Essentially the dish originated in the early 1970s in a restaurant called "Foong Foong" as tofu stuffed with a meat paste of fish and pork, thereby earning the dish its name "Yong Tau Foo", which means "stuffed bean curd." Since then all variety of vegetables and even fried fritters have been similarly stuffed, and the name Yong Tau Foo has thus been used liberally to apply to foods prepared in this manner.
In Malaysia, Thailand and Singapore, the Malay Muslims have taken to yong tau foo in a big way. As pork consumption is prohibited for Muslims, halal yong tau foo is generally soy based or stuffed vegetable fritters or steamed bean curd with fish paste stuffing. To prepare the dish, these, a steamed rice-flour roll (similar to that used for chee cheong fun) and a vegetable called kangkong are boiled to heat and soften them. The food items are drained and eaten with sprinkled toasted sesame seeds, chili sauce and a hoisin based sauce. Another version commonly found in Perak state is the soup type where the food items are served in a broth and provided with chili sauce and hoisin based sauce dipping. Halal yong tau foo is normally sold by Malay vendors at night markets (pasar malam) and at halal food courts by non-Muslim vendors.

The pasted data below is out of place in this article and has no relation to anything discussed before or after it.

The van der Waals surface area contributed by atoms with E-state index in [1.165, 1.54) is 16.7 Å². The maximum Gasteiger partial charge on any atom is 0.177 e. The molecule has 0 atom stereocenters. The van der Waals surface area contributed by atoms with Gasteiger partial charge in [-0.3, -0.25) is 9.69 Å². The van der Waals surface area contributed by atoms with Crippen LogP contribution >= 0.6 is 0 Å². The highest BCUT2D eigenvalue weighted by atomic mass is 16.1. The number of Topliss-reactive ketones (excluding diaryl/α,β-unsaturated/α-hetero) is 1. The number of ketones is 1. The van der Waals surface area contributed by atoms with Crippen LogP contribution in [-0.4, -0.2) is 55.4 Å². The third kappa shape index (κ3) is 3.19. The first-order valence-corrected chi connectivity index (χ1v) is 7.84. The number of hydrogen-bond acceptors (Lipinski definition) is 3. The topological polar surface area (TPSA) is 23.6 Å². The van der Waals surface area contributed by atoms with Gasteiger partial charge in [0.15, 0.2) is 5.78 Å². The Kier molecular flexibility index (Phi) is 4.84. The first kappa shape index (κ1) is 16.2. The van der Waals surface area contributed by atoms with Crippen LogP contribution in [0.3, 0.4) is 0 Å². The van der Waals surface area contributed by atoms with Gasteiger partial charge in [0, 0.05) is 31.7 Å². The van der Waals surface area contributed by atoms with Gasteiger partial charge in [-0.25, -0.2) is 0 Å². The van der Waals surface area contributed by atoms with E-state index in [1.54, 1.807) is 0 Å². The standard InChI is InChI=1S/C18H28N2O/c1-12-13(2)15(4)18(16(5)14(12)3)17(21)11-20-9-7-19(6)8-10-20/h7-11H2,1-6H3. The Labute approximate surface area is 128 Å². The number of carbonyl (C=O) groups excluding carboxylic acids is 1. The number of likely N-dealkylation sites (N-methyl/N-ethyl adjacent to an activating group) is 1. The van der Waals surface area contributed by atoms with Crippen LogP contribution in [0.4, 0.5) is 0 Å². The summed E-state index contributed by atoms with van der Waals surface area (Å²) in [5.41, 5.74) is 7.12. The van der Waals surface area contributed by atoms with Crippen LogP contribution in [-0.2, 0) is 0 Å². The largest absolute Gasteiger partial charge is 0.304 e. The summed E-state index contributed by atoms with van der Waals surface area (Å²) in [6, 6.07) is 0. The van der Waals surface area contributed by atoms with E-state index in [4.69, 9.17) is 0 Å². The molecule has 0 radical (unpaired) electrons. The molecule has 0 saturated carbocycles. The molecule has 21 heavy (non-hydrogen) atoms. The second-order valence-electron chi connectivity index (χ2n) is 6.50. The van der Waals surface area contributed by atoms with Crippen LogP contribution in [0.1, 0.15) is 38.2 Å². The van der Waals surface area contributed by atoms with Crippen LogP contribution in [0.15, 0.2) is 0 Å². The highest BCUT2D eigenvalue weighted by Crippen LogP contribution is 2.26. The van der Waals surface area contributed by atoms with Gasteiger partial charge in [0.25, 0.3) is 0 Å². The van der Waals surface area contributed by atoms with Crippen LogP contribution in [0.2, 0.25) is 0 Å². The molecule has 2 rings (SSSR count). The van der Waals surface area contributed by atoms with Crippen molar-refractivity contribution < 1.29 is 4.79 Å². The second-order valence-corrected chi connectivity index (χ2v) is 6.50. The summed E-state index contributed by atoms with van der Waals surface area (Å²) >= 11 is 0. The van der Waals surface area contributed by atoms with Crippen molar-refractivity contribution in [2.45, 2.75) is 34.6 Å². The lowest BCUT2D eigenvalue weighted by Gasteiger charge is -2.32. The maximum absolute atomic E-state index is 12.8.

This version, which the Hakka claim to be the original, consists of tofu cubes heaped with minced meat (usually pork and fish) and herbs, then fried until golden brown, or sometimes braised. Variations include usage of various condiments, including eggplants, shiitake mushrooms, and bitter melon stuffed with the same meat paste. Traditionally, yong tau foo is served in a clear yellow bean stew along with the bitter melon and shiitake variants.